On the first day of the Battle of Westerplatte, the Polish garrison lost four men while the Germans had sixteen deaths and over a hundred and twenty were wounded. Concluding that they severely underestimated the defenses established by the Polish soldiers, the Germans used heavy naval and field artillery, along with air raids over the following days. On September 2nd a five bomber dropped 26.5 tons (58,000 pounds) of bombs. These efforts destroyed the Polish mortars, Guardhouse V, their only radio, and most of their food supply.
While there was talk of surrender (particularly by their leader), the remaining Polish troops under Major Henryk Sucharski decided to hold out against the Germans. On September 6th, the Germans attempted to probe the Poles by sending a burning train toward them (!!!) and their oil cistern but, after the terrified driver decoupled early, the train instead set fire to the woods that were providing cover to the Polish soldiers. A second train attack also failed and the Germans suffered a large number of deaths.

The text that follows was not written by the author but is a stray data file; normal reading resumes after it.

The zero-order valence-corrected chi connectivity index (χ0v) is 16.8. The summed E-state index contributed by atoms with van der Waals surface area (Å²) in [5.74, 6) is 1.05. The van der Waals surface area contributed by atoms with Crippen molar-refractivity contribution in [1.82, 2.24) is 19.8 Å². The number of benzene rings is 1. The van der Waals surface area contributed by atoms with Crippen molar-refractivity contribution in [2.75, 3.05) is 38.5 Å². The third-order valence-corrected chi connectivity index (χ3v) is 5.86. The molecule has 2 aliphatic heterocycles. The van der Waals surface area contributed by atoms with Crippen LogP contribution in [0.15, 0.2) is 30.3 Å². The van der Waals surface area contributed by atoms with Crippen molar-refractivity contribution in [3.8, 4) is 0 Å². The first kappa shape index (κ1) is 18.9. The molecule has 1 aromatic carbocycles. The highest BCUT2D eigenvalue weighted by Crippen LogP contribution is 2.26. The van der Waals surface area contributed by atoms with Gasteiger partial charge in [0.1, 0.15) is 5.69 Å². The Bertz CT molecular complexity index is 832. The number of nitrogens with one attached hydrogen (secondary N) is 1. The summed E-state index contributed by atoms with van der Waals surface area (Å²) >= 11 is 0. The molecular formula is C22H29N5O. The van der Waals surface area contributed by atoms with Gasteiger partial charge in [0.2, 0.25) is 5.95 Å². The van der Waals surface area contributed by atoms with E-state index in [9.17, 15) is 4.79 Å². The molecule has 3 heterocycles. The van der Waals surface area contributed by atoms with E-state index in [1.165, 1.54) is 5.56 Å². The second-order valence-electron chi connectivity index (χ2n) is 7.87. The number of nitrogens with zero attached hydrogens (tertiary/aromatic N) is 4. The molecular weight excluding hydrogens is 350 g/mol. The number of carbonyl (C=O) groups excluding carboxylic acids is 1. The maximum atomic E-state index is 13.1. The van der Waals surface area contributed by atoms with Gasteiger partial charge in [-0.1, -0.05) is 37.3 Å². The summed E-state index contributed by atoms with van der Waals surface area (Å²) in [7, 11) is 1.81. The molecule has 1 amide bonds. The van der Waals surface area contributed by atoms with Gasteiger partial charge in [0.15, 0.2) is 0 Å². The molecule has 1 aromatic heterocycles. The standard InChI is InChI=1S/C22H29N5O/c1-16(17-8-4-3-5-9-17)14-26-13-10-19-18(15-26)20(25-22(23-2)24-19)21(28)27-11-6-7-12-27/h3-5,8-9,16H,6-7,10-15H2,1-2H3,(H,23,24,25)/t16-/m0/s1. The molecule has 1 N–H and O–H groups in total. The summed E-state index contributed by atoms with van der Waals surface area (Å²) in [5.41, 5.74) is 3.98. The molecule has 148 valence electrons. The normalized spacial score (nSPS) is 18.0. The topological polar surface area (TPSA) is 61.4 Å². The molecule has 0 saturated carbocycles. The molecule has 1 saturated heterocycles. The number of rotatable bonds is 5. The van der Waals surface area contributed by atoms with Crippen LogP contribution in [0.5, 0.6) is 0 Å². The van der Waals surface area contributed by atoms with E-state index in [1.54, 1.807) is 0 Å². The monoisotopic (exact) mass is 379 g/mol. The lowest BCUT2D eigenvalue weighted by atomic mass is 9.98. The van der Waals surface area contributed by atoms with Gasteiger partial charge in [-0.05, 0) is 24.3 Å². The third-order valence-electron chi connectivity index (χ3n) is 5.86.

Sucharski wanted to surrender for a second time on September 6th. The German Army was now at Warsaw and the garrison at Westerplatte was low on supplies. The following day, the Germans opened intense fire, destroying guardhouses. The Polish surrendered on September 7th. Initially, so impressed with their defense, the Germans allowed Sucharski to keep his szabia (Polish saber) while under imprisonment, although it was later taken away.
Over 3,000 Germans were involved in the Battle of Westerplatte; they lost 300 men while the Poles had 15 casualties and 40 of their men were injured. While imprisoned, Sergeant Kazimierz Rasiński–a Polish wireless operator–was murdered by the Germans after a violent interrogation over his refusal to release radio codes. Adolf Hitler visited Westerplatte on September 21st.